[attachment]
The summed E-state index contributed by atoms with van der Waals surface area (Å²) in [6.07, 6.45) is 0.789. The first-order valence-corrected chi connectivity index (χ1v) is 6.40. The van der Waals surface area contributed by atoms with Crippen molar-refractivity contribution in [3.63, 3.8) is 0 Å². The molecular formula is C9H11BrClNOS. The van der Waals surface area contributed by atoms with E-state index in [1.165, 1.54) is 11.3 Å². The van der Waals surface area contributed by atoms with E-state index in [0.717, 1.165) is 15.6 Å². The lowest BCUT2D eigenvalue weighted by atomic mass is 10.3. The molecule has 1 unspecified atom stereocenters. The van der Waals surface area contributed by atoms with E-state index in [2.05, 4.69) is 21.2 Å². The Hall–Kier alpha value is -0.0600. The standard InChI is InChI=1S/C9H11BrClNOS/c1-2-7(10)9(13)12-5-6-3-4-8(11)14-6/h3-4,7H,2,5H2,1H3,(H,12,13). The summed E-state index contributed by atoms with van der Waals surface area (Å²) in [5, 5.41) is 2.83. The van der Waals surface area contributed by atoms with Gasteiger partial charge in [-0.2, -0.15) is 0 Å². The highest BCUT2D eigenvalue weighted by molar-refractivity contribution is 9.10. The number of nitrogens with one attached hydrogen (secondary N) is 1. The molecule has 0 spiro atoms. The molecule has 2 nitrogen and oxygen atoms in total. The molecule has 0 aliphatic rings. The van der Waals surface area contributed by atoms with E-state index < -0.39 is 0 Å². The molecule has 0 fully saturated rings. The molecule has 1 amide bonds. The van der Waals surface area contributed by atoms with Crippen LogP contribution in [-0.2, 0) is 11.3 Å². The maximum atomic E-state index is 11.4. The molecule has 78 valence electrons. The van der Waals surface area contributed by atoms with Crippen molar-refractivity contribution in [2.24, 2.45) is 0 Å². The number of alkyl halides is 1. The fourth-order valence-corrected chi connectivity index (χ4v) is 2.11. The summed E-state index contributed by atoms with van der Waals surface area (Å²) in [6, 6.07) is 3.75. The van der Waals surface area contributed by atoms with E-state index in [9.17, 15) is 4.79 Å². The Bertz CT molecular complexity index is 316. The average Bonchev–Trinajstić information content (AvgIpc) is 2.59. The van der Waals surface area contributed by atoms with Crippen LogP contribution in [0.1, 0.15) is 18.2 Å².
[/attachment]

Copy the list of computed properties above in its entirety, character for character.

The summed E-state index contributed by atoms with van der Waals surface area (Å²) in [6.07, 6.45) is 0.789. The first-order valence-corrected chi connectivity index (χ1v) is 6.40. The van der Waals surface area contributed by atoms with Crippen molar-refractivity contribution in [3.63, 3.8) is 0 Å². The molecular formula is C9H11BrClNOS. The van der Waals surface area contributed by atoms with E-state index in [1.165, 1.54) is 11.3 Å². The van der Waals surface area contributed by atoms with E-state index in [0.717, 1.165) is 15.6 Å². The lowest BCUT2D eigenvalue weighted by atomic mass is 10.3. The molecule has 1 unspecified atom stereocenters. The van der Waals surface area contributed by atoms with E-state index in [2.05, 4.69) is 21.2 Å². The Hall–Kier alpha value is -0.0600. The standard InChI is InChI=1S/C9H11BrClNOS/c1-2-7(10)9(13)12-5-6-3-4-8(11)14-6/h3-4,7H,2,5H2,1H3,(H,12,13). The summed E-state index contributed by atoms with van der Waals surface area (Å²) in [5, 5.41) is 2.83. The van der Waals surface area contributed by atoms with Gasteiger partial charge in [-0.2, -0.15) is 0 Å². The highest BCUT2D eigenvalue weighted by molar-refractivity contribution is 9.10. The number of nitrogens with one attached hydrogen (secondary N) is 1. The molecule has 0 spiro atoms. The molecule has 2 nitrogen and oxygen atoms in total. The molecule has 0 aliphatic rings. The van der Waals surface area contributed by atoms with E-state index < -0.39 is 0 Å². The molecule has 0 fully saturated rings. The molecule has 1 amide bonds. The van der Waals surface area contributed by atoms with Crippen LogP contribution in [-0.2, 0) is 11.3 Å². The maximum atomic E-state index is 11.4. The molecule has 78 valence electrons. The van der Waals surface area contributed by atoms with Crippen molar-refractivity contribution in [2.24, 2.45) is 0 Å². The number of alkyl halides is 1. The fourth-order valence-corrected chi connectivity index (χ4v) is 2.11. The summed E-state index contributed by atoms with van der Waals surface area (Å²) in [6, 6.07) is 3.75. The van der Waals surface area contributed by atoms with E-state index in [9.17, 15) is 4.79 Å². The Bertz CT molecular complexity index is 316. The average Bonchev–Trinajstić information content (AvgIpc) is 2.59. The van der Waals surface area contributed by atoms with Crippen LogP contribution in [0.1, 0.15) is 18.2 Å².